I’m writing and filming a large video course for Swim University. And instead of selling it on its own, I’m going to use it as an upsell to a product that’s already doing well.
What I’m Currently Selling
Swim University only has two products for sale. One of them is a 300-page PDF that’s formatted like a book. It’s called The Pool Care Handbook (formerly titled The Art of Pool Care) and it’s basically half of the entire website in an illustrated guide.
It sells for $29 through a sales page I built on WordPress using the Easy Digital Downloads plugin. However, at the time of writing this, I was selling it using a Gumroad embed, not EDD.
It’s a lucrative product with an average revenue of around $2,963 a month. During the summer months, it does significantly better. For instance, in May of 2018, it grossed $5,967.
It’s been consistently selling on my site since I created it in 2015. I promote it with a sales box at the bottom of every blog post about pool maintenance. It’s also part of every weekly email campaign we send out with MailChimp.
The reason I’m adding another product to my website is that I’m trying to shift the main portion of my business revenue away from affiliate income. I talk about this in an article about how Amazon fucked my business.
Can I sell more products and increase my revenue more effectively as an upsell rather than selling a standalone product?
I worry about sales pages being too confusing, and giving people too many options which may lead to “analysis paralysis.” According to Wikipedia…
Analysis paralysis or paralysis by analysis is the state of over-analyzing (or over-thinking) a situation so that a decision or action is never taken.
If you’re a pool owner and you visit SwimUniversity.com, you’re only pitched one paid product. The message is clear. And I fear adding to that message may slow sales. So instead, I’m planning to offer this new video course as an upsell to an existing product people are already buying.
The customer will land on the sales page to buy The Pool Care Handbook digital PDF guide and have the option to upgrade to the PDF and video course for a higher price.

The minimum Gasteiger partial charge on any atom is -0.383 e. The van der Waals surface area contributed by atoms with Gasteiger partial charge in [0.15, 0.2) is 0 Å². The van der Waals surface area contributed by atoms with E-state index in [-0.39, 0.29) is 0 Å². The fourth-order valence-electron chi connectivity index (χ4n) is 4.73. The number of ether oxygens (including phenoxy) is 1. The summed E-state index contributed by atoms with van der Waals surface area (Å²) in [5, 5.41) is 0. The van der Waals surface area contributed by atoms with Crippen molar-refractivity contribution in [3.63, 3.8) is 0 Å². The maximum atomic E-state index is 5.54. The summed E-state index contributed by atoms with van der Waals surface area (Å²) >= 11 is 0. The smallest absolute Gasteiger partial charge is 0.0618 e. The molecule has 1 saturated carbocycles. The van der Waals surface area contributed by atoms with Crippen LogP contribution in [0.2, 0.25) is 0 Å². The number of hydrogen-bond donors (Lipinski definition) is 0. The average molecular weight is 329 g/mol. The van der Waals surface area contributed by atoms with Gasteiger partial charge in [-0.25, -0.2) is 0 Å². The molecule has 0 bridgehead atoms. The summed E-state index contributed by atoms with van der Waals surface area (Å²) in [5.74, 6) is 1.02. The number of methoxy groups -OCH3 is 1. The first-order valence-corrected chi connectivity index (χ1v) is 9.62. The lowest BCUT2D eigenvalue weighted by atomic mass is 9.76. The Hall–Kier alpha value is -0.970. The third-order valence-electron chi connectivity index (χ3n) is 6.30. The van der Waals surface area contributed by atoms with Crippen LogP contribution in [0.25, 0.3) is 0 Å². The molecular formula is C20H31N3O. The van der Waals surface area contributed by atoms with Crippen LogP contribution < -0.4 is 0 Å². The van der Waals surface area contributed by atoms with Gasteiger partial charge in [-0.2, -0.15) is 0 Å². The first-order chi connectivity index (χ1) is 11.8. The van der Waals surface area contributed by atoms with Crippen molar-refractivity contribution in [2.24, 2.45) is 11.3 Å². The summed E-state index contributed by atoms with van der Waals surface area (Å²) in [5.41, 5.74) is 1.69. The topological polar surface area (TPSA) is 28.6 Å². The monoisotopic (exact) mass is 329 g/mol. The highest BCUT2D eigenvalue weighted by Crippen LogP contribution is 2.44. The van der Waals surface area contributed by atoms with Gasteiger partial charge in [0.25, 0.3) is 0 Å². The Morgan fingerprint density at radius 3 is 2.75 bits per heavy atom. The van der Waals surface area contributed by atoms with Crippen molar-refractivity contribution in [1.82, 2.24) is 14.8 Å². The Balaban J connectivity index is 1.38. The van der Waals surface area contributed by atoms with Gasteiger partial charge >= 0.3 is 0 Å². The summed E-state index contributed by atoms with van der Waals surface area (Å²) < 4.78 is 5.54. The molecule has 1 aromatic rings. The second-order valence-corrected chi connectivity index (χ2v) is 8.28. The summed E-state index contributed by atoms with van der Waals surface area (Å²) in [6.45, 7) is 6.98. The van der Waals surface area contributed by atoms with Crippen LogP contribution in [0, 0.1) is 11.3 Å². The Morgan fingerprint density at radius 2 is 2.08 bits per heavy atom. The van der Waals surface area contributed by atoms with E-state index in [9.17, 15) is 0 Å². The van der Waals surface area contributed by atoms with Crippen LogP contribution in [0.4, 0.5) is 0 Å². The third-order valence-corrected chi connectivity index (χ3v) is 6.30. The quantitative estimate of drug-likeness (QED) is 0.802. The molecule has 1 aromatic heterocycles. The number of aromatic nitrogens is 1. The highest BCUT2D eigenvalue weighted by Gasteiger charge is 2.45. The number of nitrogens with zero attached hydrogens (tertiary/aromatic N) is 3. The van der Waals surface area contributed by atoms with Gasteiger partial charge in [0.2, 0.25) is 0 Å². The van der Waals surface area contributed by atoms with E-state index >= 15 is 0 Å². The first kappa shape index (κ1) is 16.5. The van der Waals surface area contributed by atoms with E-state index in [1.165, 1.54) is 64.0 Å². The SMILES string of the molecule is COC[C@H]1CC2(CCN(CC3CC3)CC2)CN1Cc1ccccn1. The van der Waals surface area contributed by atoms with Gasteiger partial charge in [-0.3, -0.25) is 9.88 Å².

Now, this might not work as well I as hope. I may find out that video courses sell better than PDFs, which will force me to change the message. But we’ll see how this experiment plays out before I make any changes.
The Course Creation Plan
Before I can test sales, I need to build the product. And it’ll involve a more than sitting in front of a computer and recording a screencast like my other courses. Instead, I have to be outside…in the heat.
He lives in New Jersey and his brother owns an inground pool. I have to fly there and shack up with my parents who live down the street.
I booked a flight and rental car. I arrive in New Jersey on June 17th, 2017 (the day before Father’s Day) until the 25th. I decided to use it as an opportunity to surprise my dad.
I’m a very good boy.
We have five full days to film hoping the weather is nice. This is a monster course with over 30 lessons, so let’s start with writing.
1. Outline the Course and Write the Scripts
I’m writing this on Monday – one week prior to me flying out. I’m planning every single detail of the course since we only have a few days to film. Worse case is I extend my trip to get everything done, but I would hate to do that – it’s New Jersey.
I’ve started with a detailed outline and a list of supplies we’ll need in a Google Doc.
Once I’ve finished the outline, I’ll write scripts for each video lesson. All the bold titles are the lessons.
The scripts will be broken up into two parts: a numbered list of talking points and b-roll footage we need.
With talking points, I’ll be able to riff lines in front of the camera since I already know the information. That’s how I made all my other videos for Swim University’s YouTube Channel.
B-roll will be extra footage needed to illustrate specific points, like close-ups.
2. Flying Out and Filming
The goal is to film all the “talking head” footage (a.k.a me talking to the camera and giving the lesson) in two full days. The rest of the time will be getting all the b-roll.